NEW YORK - Somewhere, in a a junior high
school locker, sits a faded sticker: "Weakies, the Breakfast of
Time to scrape it off, and make room for a new generation of pop
culture spoofs. "Wacky Packages," the hot 1970s fad parodying
popular household products, is revamped and ready for the 21st
In May, the Topps Co. will rerelease Wacky Packages with one eye
on the nostalgia market and its other on kids brought up in the
computer age. The company hopes its product can transcend time and
the generation gap.
"Poking fun at things, making parody, is a long accepted form of
entertainment and one we think transcends generations," said Ira
Friedman, vice president of new products at Topps.
"But the question remains: aside from the adult market, will it
resonate with younger kids today? We hope so."
Born in 1967, the "Wacky Packages" were hand-drawn parodies done
with Mad Magazine style-humor, placed on punched-out cardboard with
a lick-and-stick back, and sold like baseball cards in a pack with a
piece of gum.
Early artists included pulp-novel cover master Norman Saunders,
who also created the Mars Attacks series for Topps, and Art
Spiegelman, who later won the Pulitzer Prize for his illustrated
holocaust narratives "Maus" and "Maus II."
Everything was fair game. Jell-O became Jail-O - a metal file
hidden in a jello mold and billed as Sing Sing's favorite dessert.
Gravy-Train Dog Food became Grave Train, with a picture of a dead
dog and the grim tag line, "Your dog will never eat anything
Topps even took swipes at its own products, turning Bazooka gum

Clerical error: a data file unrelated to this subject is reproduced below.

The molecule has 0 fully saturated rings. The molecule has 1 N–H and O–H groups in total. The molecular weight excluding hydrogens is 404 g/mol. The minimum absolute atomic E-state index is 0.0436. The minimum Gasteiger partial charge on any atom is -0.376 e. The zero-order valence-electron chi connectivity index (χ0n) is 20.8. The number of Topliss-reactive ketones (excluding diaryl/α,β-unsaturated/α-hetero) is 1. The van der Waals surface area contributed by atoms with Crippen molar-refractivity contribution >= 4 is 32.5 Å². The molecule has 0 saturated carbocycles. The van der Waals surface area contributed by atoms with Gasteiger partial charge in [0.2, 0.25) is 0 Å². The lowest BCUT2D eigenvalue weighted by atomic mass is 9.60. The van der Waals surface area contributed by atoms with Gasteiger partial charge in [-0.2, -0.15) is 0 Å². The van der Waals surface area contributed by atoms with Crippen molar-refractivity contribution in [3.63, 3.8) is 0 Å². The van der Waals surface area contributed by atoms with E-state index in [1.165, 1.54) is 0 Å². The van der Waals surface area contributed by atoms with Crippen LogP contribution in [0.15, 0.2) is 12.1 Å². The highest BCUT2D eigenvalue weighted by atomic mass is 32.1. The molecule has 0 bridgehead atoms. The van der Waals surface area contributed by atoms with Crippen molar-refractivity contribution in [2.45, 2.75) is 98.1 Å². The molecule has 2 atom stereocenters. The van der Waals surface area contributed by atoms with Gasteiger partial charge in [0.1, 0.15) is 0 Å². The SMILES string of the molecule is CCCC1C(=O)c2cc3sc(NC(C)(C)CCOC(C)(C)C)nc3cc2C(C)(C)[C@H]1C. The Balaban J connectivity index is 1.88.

Initially, the cards were not successful but when they were
brought back in 1973 as stickers they quickly became the biggest
thing since white rice (or Minute Lice, as the stickers would have
"Anyone who was 7 years old in 1973 who wasn't really square was
into this stuff," said Greg Grant, a University of Pennsylvania
research mathematician who also runs an elaborate "Wacky Packages"
Web site. "It was just life back then."
With their booming popularity, New York Magazine put them on the
front page, The New York Times gave them a large spread and kids all
over the country affixed them to school desks and lockers.
"It's an inherently common pastime for kids to take a printed
sticker and - as a form of expression, mind you - put it on
something," said John Williams, the creative series manager at
Topps. "It's kind of like graffiti, I suppose, just maybe not as
By 1976, Topps began running out of ideas, and called it quits
after printing the 16th series. Briefly in early 1980s and again in
the early 1990s, Topps came out with new "Wacky Packages" series but
they never took off.
Grant said the ones from the '80s and the '90s were "just too far
into gross-out humor."
Oddly, the Topps folks decided on the rerelease after the success
of last summer's encore of the uber-gross Wacky-Pack-successor, "The
Garbage Pail Kids."
The new series will feature art from some of the original artists
and with takeoffs on modern products like baboon-flavored "Chimp
Stick" (Chap Stick), "Mr. Coffin Casket Liners" (Mr. Coffee coffee
liners), and blue snazazberry flavored "Bling Pups" (Topps' own Ring
Completing the consumer angle, the backs of the new stickers will
feature fake coupons offering savings like $2 on "Vinnie's
Brooklyn-English Translator" or seven cents on an "Extremely
ON THE NET
Topps, Co.: http://www.topps.com/
Grant's Web site: http://www.wackypackages.org/